Passion for Pennies

Greene is sensitive to costs because of his time as a hospital director of respiratory care who now operates in a marketplace where “there are no flat-out savings points.” Each year, he reviews every procedure, asking himself, “Can I be more efficient? Can I save time?” Greene evaluates how much it costs for a driver to deliver respiratory equipment, for a biller to process a claim, for his staff to get signatures. “If it takes a certain amount of time [to get a signature], and if there is a technology that can save me 15 seconds 150 times a day, that adds up to a substantial savings,” he says. He also studies the way other companies do business—and he is not above borrowing some of those methods if it will save him money. For example, all of his drivers now have hand-held scanners like FedEx drivers. “It’s not cheap,” Greene acknowledges, “but they download to the system and they are ready for billing.” His drivers follow the UPS route design, only making right-hand turns. “The avoidance of left-hand turns and exposing yourself to a risk such as a wreck—it pays huge dividends,” Greene says. His 20 drivers log about 250 miles a day, journeying from the Tennessee border to the Michigan border and from Indiana to eastern Ohio. The company has a fleet-tracking program, which, among other things, allows drivers to call in and ask for directions when needed. “That absolutely saves time,” Greene says. Greene creates savings by shopping at auctions, too. Recently, he bought $50,000 worth of new CPAP equipment for $2,000. “Can I make a business on that? No. But does it augment the business? Yes,” he says. Green believes that chasing pennies is not only the present, but also the future of HME. While the customer base will always be there, he doesn’t think a viable company can rely on Medicare. “It literally comes down to the fact that Medicare and Medicaid are sorely underfunded,” he says. “Until they decide to put money [into them], it is not going to change. We’ll always be trying to do more with less.” The key to his company’s success rests on the addition of table legs and chasing pennies, he says, as well as being able to adapt quickly to the inconsistent business climate. According to Greene, “You may have to downsize, you may have to change, but you will not go out of business.”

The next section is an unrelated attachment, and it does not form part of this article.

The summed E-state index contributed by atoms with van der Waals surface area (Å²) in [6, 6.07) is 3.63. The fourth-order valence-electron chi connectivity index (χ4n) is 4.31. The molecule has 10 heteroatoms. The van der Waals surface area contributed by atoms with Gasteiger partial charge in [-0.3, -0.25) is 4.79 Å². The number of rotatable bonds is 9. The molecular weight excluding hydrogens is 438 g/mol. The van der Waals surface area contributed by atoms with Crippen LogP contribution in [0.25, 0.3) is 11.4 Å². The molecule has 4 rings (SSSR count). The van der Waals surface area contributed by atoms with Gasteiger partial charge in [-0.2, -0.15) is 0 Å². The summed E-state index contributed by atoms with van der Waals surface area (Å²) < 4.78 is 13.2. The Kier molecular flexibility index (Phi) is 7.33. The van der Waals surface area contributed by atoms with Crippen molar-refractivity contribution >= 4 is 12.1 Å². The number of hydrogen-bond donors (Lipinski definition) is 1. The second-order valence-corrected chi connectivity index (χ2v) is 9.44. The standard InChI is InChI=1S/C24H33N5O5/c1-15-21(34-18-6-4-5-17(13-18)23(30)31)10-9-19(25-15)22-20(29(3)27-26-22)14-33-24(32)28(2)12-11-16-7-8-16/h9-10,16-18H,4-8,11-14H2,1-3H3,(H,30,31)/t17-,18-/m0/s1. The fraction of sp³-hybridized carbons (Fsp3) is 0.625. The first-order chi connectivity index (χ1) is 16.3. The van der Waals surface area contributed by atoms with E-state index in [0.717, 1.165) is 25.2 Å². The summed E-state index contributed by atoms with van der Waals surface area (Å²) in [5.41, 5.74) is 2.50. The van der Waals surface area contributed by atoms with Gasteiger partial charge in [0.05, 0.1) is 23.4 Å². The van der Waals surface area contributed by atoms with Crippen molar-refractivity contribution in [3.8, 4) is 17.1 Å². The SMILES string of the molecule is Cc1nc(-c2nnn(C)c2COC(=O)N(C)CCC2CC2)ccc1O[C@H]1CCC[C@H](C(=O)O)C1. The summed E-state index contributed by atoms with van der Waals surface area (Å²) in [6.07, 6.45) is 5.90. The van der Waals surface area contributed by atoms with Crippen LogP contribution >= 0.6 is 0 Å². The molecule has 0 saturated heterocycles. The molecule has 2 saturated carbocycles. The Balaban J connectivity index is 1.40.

Getting Down to Business

In his more than two decades in the respiratory and DME business, Ford C. Greene has lived a philosophy that is paying off for Greene Respiratory Services. Some keys to his success are: Embracing change in this industry. “I get out of bed knowing something is going to go wrong. That’s business,” he says. Evaluating business. “I’ve learned to look at it like a table, and I’m going to support it with as many legs as I can,” he says. “Don’t depend on any one payment system.” Keeping abreast of technology. Look at it as a way of being more efficient, more effective. “If you are more efficient, you are saving money,” Greene says, adding that he spent a lot of money years ago on an oxygen in-fill system. It took him 16 months to make up the money he paid for the system, “but then, the cost goes away.” Looking outside the industry. Keep an eye open for new ideas and applications that may help you do business better. Finding enjoyment in what you do every day. Impart that enjoyment to your staff, Greene says. The sense of job satisfaction helps get you past the bad days.